Harritch History, Family Crest & Coats of Arms
Harritch is a name of Anglo-Saxon origin and came from the Old Danish and Old Swedish name Erik and the Old Norse name Eiríkr. Many Scandinavian personal names were left in the British Isles as a legacy of the Viking raids which plagued the coastal regions of Britain from the 8th to 10th centuries, and many of these eventually became Anglo-Saxon surnames.
Early Origins of the Harritch family
The surname Harritch was first found in Leicestershire. The name was listed as Eiric, Eric, and Erish in the Domesday Book of 1086.  John Eirich was the first listing of the family in Leicestershire in 1211. 
"There is a tradition that the most ancient family of the Ericks derive lineage from Erick the Forester, a great commander, who raised an army to oppose the invasion of William the Conqueror, by whom he was vanquished, but afterwards employed to command that prince's forces, and in old age retired to his house in Leicestershire, where his family hath continued ever since." 
Early History of the Harritch family
This web page shows only a small excerpt of our Harritch research. Another 97 words (7 lines of text) covering the years 1450, 1557, 1753, 1591, 1674, 1591, 1592, 1694, 1600, 1667, 1600, 1658, 1695, 1685, 1686, 1600, 1667 and 1600 are included under the topic Early Harritch History in all our PDF Extended History products and printed products wherever possible.
Harritch Spelling Variations
Spelling variations in names were a common occurrence before English spelling was standardized a few hundred years ago. In the Middle Ages, even the literate spelled their names differently as the English language incorporated elements of French, Latin, and other European languages. Many variations of the name Harritch have been found, including Herrick, Herricke and others.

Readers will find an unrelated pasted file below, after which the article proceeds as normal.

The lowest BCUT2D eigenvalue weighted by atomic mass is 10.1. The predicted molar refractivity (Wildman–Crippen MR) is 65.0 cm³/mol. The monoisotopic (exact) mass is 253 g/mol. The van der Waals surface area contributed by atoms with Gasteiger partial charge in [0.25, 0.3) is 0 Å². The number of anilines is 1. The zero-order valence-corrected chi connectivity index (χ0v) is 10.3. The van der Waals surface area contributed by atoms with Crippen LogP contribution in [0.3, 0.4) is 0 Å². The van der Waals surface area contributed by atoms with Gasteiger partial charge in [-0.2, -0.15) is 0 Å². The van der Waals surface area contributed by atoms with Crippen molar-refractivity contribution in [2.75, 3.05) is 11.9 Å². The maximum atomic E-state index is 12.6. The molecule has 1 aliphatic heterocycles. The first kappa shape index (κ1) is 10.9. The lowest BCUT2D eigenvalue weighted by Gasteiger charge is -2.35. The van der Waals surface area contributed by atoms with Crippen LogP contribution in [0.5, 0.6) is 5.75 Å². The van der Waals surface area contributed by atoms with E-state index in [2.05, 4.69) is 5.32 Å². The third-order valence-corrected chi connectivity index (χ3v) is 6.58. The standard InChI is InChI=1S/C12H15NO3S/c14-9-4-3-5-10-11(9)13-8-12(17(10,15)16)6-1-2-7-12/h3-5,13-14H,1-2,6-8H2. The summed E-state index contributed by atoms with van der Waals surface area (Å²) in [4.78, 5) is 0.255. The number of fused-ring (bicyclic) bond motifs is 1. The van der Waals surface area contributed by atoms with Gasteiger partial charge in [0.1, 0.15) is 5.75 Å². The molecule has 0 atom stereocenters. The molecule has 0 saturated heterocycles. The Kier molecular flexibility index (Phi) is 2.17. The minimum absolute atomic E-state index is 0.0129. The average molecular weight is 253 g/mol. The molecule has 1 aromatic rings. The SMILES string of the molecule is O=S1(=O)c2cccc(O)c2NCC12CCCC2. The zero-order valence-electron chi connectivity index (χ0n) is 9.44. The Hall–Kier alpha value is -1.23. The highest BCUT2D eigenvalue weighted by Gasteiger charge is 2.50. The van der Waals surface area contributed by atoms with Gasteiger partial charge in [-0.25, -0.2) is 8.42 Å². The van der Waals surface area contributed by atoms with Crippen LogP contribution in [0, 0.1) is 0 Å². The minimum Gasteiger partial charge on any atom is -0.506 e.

Early Notables of the Harritch family (pre 1700)
Notables of the family at this time include Robert Herrick (1591-1674), and English poet, the fourth son of Nicholas Herrick, a goldsmith in Cheapside, by his wife Julian Stone who was baptised at the church of St. Vedast, Foster Lane, on 24 August 1591. He who wrote over 2,500 poems. His father, who came of an ancient Leicestershire family of Heyricks or Eyrickes, died in November 1592 of injuries caused by a fall from an upper window of his house. It was suspected that the fall was not accidental. 
Thomas Heyrick (d. 1694), English poet and divine, son of Thomas Heyrick...
Another 187 words (13 lines of text) are included under the topic Early Harritch Notables in all our PDF Extended History products and printed products wherever possible.
Migration of the Harritch family to Ireland
Some of the Harritch family moved to Ireland, but this topic is not covered in this excerpt. More information about their life in Ireland is included in all our PDF Extended History products and printed products wherever possible.
Migration of the Harritch family
Families began migrating abroad in enormous numbers because of the political and religious discontent in England. Often faced with persecution and starvation in England, the possibilities of the New World attracted many English people. Although the ocean trips took many lives, those who did get to North America were instrumental in building the necessary groundwork for what would become for new powerful nations. Among the first immigrants of the name Harritch, or a variant listed above to cross the Atlantic and come to North America were : Jacob Herrick settled in New York in 1646; Henry Herrick settled in Salem, Massachusetts in 1630; Thomas Herrick settled in Virginia in 1636.
Related Stories +
The Harritch Motto +
The motto was originally a war cry or slogan. Mottoes first began to be shown with arms in the 14th and 15th centuries, but were not in general use until the 17th century. Thus the oldest coats of arms generally do not include a motto. Mottoes seldom form part of the grant of arms: Under most heraldic authorities, a motto is an optional component of the coat of arms, and can be added to or changed at will; many families have chosen not to display a motto.
Motto: Virtus omnia nobilitat
Motto Translation: Virtue ennobles all things.
- ^ Williams, Dr Ann. And G.H. Martin, Eds., Domesday Book A Complete Translation. London: Penguin, 1992. Print. (ISBN 0-141-00523-8)
- ^ Reaney, P.H and R.M. Wilson, A Dictionary of English Surnames. London: Routledge, 1991. Print. (ISBN 0-415-05737-X)
- ^ Lower, Mark Anthony, Patronymica Britannica, A Dictionary of Family Names of the United Kingdom. London: John Russel Smith, 1860. Print.
- ^ Smith, George (ed), Dictionary of National Biography. London: Smith, Elder & Co., 1885-1900. Print